A roadside bomb ripped through a crowded Afghan bus Wednesday, killing up to 25 civilians in a southwestern province on the Iranian border in one of the deadliest such attacks in months.

The bomb exploded as the bus travelled on a highway through Nimroz province, provincial governor Ghulam Dastgir Azad and the interior ministry said.

Afghan officials blamed the attack on the Taliban, which is fighting to overthrow the Afghan government and evict nearly 150,000 foreign troops in a nine-year insurgency. The militant group denied involvement.

Azad said more than 20 civilians were killed in the blast. The interior ministry in Kabul put the death toll at 25, with more than 20 others injured.

"The bomb was planted by the enemies because this morning a coalition convoy was supposed to cross the area," Azad said, referring to NATO forces.

"Coalition forces helped us to evacuate the injured."

Afghan civilians are bearing the brunt of the war, suffering death and injury in crossfire, suicide attacks and from roadside bombs or improvised explosive devices (IEDs), which kill and maim indiscriminately.

Zabihullah Mujahed, a Taliban spokesman, called AFP from an unknown location to deny that the militant group was behind the bombing. Taliban are known for denying attacks involving civilian casualties and for rampant propaganda.

"We are not responsible for this bombing. This is the work of the NATO. They've done this in a bid to divert attentions from Sangin incident," Mujahed told AFP, referring a rocket attack that killed 52 civilians last Friday.

Afghan authorities and NATO-led troops are investigating the incident in Helmand province's Sangin district. NATO have denied involvement in the strike.

Surveys show that most civilian casualties in the war are caused by Taliban attacks. Roadside bombs are the militants' main weapon.

A NATO spokesman said civilian casualties caused by coalition's operations had fallen by nearly 11 percent in recent months while the number of non-combatants killed in militant attacks had increased by nearly 40 percent.

The force was doing "all we can" to protect civilians, German Brigadier General Josef Blotz, spokesman for NATO's International Security Assistance Force (ISAF), told reporters.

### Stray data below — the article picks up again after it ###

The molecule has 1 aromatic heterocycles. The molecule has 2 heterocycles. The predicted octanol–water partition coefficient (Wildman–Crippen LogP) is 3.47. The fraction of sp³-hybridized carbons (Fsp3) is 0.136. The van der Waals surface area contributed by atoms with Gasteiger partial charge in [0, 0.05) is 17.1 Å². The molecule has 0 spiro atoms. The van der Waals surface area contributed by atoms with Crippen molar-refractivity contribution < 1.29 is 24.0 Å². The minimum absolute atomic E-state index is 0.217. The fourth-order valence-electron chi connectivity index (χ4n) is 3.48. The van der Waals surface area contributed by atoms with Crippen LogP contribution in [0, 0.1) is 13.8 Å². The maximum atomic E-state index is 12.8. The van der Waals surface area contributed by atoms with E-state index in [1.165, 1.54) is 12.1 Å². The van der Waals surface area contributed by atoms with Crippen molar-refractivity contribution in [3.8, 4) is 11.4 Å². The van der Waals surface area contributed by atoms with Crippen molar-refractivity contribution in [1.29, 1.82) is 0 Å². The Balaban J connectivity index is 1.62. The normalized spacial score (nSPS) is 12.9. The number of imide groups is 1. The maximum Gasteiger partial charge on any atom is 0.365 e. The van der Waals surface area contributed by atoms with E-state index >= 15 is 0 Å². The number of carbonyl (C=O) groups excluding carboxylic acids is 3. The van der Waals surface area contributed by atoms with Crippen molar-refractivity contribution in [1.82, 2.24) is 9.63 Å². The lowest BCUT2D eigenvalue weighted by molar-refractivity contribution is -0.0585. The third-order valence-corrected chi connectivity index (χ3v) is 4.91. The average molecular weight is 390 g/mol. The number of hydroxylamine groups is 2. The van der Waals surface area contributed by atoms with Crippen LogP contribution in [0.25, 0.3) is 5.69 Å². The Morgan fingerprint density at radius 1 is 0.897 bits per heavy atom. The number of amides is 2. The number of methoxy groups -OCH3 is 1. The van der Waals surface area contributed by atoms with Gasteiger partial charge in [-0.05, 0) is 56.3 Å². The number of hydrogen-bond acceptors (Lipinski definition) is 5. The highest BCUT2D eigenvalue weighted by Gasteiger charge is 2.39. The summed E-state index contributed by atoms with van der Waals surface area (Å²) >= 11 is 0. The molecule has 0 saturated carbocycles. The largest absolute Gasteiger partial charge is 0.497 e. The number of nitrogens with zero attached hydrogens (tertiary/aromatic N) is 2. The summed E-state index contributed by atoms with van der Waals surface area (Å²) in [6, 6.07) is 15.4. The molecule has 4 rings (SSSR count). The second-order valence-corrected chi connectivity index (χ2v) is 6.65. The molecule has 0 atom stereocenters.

President Hamid Karzai issued a statement "strongly" condemning the bombing.

Thousands of Pentagon files leaked earlier this week indicated that civilian deaths have been covered up and that Iran is funding the Taliban eight years after the 2001 US-led invasion ousted the radical Islamist regime from power.

Iranian President Mahmoud Ahmadinejad denied those charges in an interview, telling CBS television: "We do not support any group" but calling the US-led invasion the "root cause" of the violence in Afghanistan.

Many Afghan people also blame the violence on the presence of the foreign troops.

US and NATO deployment is set to peak next month, as an extra 30,000 troops ordered into Afghanistan by President Barack Obama have mostly arrived in a bid to speed the end of the war.

Most of the troops have been sent to the volatile Taliban heartland in the southern provinces of Helmand and Kandahar, though the US is also beefing up other regions as the influence of the insurgency spreads.

A report by the US National Bureau of Economic Research this month analysed data on military clashes and incidents in which more than 4,000 civilian casualties in a 15-month period.

It found that civilian casualties were fuelling the insurgency, and that rules of engagement aimed at cutting the number of ordinary Afghans killed and injured also led to a decline in attacks by insurgent fighters.